Whatever else Shakespeare’s dramas had to do, they had to attract a late Elizabethan/early Stuart audience of ordinary people to pay money to go to the playhouse. Shakespeare was a ratings chaser. If punters thought his play too slow, too obscure, too difficult, then he would have failed. So his art was not part of a refined world, but a product of popular culture. I think what I’m suggesting here is that the mass of people — whose wishes are often to be understood in what they choose to spend their money on — actually help to provoke the most dynamic and successful art.

Do you agree with David Aaronovitch? Let us know what you think. David was writing after Peter Bazalgette, the TV producer who brought Big Brother to Britain, was appointed as chairman of the rather more refined Arts Council England (read more)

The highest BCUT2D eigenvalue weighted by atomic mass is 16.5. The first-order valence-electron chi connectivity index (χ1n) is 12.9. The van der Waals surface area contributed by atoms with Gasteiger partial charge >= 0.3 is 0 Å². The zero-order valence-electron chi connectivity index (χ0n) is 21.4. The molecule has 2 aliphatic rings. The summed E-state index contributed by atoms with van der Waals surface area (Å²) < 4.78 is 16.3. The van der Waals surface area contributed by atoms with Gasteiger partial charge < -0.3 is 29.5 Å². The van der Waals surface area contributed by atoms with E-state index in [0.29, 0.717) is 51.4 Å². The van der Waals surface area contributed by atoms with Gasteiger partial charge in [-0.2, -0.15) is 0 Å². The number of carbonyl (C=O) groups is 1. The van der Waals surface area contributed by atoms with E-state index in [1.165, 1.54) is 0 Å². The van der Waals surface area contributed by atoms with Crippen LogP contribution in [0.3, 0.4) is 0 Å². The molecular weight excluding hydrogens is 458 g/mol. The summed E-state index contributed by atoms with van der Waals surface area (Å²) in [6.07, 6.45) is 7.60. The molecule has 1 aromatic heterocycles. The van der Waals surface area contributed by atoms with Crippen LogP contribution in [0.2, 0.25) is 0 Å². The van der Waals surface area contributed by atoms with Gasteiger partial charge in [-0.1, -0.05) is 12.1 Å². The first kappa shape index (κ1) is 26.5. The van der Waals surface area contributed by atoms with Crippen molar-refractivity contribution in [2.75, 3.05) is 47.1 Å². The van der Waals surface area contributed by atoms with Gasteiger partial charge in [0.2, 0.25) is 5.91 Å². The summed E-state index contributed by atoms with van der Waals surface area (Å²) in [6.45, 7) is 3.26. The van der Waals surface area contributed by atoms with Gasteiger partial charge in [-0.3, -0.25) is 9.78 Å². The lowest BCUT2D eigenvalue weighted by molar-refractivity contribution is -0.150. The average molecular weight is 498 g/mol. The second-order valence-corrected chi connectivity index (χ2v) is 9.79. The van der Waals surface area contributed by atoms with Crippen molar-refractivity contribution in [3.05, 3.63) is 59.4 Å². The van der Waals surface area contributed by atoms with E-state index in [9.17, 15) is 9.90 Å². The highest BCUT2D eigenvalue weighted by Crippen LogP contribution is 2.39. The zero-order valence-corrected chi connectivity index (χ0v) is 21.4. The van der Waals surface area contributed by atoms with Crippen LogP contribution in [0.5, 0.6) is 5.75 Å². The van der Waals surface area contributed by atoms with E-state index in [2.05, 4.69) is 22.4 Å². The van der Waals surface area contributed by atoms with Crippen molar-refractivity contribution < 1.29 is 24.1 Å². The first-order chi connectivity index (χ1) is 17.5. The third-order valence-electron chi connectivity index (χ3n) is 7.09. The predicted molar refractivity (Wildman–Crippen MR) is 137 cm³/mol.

Where Shakespeare’s Prince Hal and his pals drink and debauch in the Boar’s Head Tavern in Eastcheap, his latter-day namesake favours Boujis in South Kensington and the five-star Wynn hotel in Vegas. Where Hal parties with Mistress Quickly, Doll Tearsheet, Pistol, Bardolph and, above all, the irrepressible Falstaff, Harry has his posse of red-trousered, upper-class double-barrels to egg him on. If the tequila slammer and naked billiards had been invented in 1597, Shakespeare would have worked them into the script.

Ben Macintyre likens Prince Harry’s escapades to Prince Hal’s fifteenth century debauchery

Philistinism rising | Oliver Kamm

My column in the Jewish Chronicle this week deals with the protests against the Israeli theatre company Habima, which performed its Hebrew-language version of The Merchant of Venice at the Globe Theatre in London last week.

I’m against cultural and academic boycotts. The attempts to shut down performances by Israeli artists are not an advance for a two-state territorial solution: they’re an attack on artistic freedom.

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